Churning: Tracking and Understanding Your Credit Score

One of the most important factors in churning is your credit score.  It determines which cards you will to be approved for, how much your credit limit will be on each one, and how many cards credit card issuers are comfortable letting you have at once.  Understanding what affects your score and being able to track it while churning is key to success.  Below I’ll explain how to obtain your credit score and credit reports for free, how your credit score is determined, and how churning may increase or decrease your score.

In the United States, there are three major credit bureaus, Experian, Equifax, and TransUnion.  There are also a couple of smaller bureaus, but for the most part they can be ignored.  Each of the three major credit bureaus tracks a credit report for you independently from the others, and the information in these credit reports is what determines your credit score.  Almost all of your lines of credit will appear across all three bureaus, but hard inquiries may only appear on one of them.  Applying for significant credit such as a mortgage or auto loan will probably result in the issuer checking all three bureaus, but when applying for a credit card they often only check one.


How to Obtain Your FICO Credit Score

FICO is the industry standard algorithm for calculating your credit score and almost all credit issuers rely on some version of the FICO algorithm.  There are several websites that will sell you your FICO credit score for a price, but I don’t recommend using any of them because it is possible to get an estimate of your score from each of the 3 major bureaus completely free.  While these estimates are typically referred to at FAKO scores because they aren’t real FICO scores, they can do a good job of letting you know about where you stand with each bureau.  Every credit issuer interprets your FICO score in different ways and includes other factors such as your income when deciding whether or not to issue you credit.  So even if you know your exact score, it is impossible to know for sure whether or not you will be approved for a new card.  This is why I advise against paying for your score.

Free Ways to Obtain Your Real FICO Credit Score

Before I get into the various free sources for FAKO score estimates, there are several ways to obtain your official FICO score depending on your personal situation.

Free FICO Credit Score Through Credit Cards

  • Discover cards currently offer a free TransUnion score both on their monthly statements and through their online account page:
My Discover It card allows me to view my TransUnion FICO score for free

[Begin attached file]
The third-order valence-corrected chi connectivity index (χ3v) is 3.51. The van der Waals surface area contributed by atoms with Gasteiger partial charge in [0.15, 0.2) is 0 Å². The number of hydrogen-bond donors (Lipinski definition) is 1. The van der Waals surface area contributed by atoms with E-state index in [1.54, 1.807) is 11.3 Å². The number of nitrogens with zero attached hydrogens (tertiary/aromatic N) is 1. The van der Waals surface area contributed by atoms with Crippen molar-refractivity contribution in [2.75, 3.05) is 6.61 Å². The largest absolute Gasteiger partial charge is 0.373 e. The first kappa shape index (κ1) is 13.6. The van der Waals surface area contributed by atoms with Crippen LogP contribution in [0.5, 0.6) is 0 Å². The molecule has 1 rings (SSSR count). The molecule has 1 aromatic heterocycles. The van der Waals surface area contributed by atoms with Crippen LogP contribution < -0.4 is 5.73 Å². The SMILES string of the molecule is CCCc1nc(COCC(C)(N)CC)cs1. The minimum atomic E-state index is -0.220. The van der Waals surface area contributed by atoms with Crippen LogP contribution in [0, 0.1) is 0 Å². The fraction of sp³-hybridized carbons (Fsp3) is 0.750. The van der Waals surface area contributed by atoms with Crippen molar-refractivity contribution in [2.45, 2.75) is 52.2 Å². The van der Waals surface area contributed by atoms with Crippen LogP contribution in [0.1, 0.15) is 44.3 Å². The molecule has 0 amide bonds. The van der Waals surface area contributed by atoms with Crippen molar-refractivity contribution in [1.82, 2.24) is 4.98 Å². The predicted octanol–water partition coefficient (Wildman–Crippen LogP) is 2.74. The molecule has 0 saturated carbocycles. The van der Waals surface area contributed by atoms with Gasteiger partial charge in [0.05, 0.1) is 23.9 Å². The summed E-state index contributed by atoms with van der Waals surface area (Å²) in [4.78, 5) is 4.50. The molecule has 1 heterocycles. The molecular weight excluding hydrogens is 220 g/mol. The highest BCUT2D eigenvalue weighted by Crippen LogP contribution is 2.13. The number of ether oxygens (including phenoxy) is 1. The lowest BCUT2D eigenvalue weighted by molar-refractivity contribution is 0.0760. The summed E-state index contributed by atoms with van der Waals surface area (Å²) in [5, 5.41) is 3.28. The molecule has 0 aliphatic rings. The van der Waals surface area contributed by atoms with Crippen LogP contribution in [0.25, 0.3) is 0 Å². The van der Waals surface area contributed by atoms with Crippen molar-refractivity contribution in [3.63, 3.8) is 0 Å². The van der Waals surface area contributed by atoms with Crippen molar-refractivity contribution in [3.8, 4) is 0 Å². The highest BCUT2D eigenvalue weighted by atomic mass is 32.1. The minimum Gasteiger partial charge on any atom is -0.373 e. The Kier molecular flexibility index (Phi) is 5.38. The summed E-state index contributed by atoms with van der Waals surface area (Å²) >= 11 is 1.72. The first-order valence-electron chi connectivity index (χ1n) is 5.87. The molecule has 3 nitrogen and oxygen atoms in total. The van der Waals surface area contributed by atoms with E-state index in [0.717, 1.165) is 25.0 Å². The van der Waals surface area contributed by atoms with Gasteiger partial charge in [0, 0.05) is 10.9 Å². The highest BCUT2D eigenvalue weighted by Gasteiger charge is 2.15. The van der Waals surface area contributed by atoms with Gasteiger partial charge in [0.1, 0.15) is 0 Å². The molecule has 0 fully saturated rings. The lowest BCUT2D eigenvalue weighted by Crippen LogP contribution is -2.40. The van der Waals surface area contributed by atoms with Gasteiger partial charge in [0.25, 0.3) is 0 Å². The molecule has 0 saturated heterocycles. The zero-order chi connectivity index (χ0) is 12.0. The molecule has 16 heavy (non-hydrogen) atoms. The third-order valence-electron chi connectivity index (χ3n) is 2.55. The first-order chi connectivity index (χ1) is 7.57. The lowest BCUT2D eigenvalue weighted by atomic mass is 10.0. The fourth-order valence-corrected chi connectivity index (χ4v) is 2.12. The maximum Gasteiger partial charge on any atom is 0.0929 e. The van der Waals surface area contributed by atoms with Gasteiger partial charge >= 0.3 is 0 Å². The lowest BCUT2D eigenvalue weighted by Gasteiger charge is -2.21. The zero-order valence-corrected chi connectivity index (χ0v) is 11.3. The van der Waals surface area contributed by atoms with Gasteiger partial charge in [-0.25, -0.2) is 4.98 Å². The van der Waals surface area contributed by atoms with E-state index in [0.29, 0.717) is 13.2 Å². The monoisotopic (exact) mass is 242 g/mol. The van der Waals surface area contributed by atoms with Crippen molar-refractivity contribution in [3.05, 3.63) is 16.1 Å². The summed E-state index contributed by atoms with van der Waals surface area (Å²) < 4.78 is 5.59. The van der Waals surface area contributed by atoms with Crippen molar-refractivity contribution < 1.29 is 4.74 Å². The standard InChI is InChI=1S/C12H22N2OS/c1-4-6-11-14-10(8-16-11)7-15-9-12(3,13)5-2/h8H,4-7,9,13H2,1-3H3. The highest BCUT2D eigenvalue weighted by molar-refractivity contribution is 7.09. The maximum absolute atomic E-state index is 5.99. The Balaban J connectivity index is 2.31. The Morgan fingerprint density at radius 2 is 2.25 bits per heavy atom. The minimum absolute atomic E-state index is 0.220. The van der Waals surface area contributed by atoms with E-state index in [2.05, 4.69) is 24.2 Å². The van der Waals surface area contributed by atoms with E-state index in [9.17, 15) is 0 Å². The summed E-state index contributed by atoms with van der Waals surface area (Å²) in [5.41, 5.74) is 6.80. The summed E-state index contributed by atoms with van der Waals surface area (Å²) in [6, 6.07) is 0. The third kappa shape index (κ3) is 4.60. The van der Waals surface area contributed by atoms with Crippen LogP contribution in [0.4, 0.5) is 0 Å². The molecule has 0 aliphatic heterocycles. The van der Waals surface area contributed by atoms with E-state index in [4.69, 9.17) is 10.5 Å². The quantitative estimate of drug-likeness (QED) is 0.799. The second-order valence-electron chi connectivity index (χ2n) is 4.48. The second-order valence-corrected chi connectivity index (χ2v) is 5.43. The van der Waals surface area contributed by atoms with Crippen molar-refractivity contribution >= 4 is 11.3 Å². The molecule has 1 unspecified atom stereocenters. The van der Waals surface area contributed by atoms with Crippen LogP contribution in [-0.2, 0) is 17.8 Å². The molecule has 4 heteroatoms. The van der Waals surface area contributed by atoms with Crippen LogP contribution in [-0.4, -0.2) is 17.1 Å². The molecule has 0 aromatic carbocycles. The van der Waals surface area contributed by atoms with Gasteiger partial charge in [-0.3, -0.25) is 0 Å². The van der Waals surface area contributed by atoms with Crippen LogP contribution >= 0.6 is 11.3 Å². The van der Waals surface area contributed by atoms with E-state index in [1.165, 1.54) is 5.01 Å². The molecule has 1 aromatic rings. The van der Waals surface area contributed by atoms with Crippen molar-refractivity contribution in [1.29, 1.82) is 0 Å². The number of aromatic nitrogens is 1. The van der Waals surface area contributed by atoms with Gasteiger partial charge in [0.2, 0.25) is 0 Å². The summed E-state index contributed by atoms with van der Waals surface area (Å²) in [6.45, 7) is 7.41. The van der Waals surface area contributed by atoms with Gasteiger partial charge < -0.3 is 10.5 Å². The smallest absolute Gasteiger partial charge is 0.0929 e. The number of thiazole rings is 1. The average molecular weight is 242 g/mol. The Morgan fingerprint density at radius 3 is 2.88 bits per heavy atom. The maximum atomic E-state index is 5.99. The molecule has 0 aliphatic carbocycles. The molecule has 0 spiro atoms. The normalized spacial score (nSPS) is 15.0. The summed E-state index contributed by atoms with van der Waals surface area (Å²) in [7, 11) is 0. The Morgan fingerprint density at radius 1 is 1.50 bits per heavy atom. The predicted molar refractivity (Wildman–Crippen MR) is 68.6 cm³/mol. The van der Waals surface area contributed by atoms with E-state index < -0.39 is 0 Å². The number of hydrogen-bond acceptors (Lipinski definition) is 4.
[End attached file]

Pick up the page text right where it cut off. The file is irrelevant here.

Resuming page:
• Barclaycard also offers a free TransUnion score via their online account page. Look for the following link on your accounts main page to check your score:
If you have a credit card issued by Barclay’s, look for this link in your online account to get your TransUnion FICO score for free
  • First Bankcard, US Bank, and Walmart credit cards also offer a free credit score through the online account pages if you have one of their cards.
  • Other credit cards also offer FICO scores through various paid services, sometimes starting with a free trial, but be careful not to start paying extra just to see your score.

Free FICO Score Through Promotions

  • Wells Fargo has had an annual promotion the last three years that allowed customers to check their Experian FICO scores for free. The most recent promotion ended Nov 16, 2014, but there is a good chance it will appear again next year.

Free FICO Score When Applying For Credit

  • If you have recently applied for a major line of credit such as a mortgage or auto loan, then the credit issuer may have given you your report and score for free. If you did not receive one, it may still be possible to contact the issuer and have them send it to you, but the policy for doing this will vary based on the company.
  • Some credit card issuers will include the FICO score(s) they used to determine whether or not to issue you credit in your acceptance or denial paperwork sent via mail. This isn’t a practical way to obtain your credit score, but is a useful side-effect of applying for new credit cards.

Obtaining a Credit Score Estimate (FAKO Score) for Each Credit Bureau

There are several websites that offer a completely free credit score estimate after signing up.  While they will pull your credit to obtain the score, it will not show up on your report or affect your credit in any way.  That is because these are “soft” inquiries which are treated differently than “hard” inquiries that happen when you actually apply for credit.  Each website will update your score at different intervals and some currently offer your actual credit report alongside the FAKO score.  If you are unable to get an official FICO score from each of the three bureaus, I recommend at least getting a FAKO estimate.  This allows you to track your score over time and better understand why you are getting approved or denied for new lines of credit.

  • Equifax
    • – I highly recommend this website for tracking your money and spending across all of you different accounts, but they also recently launched a feature that allows you to check your Equifax score for free. In addition to the score, they also give a snapshot of your credit report via the major factors that influence the score.  The score and report snapshot will update for free every three months.  Signing up for their Credit Monitoring service is NOT required to see your Equifax score estimate.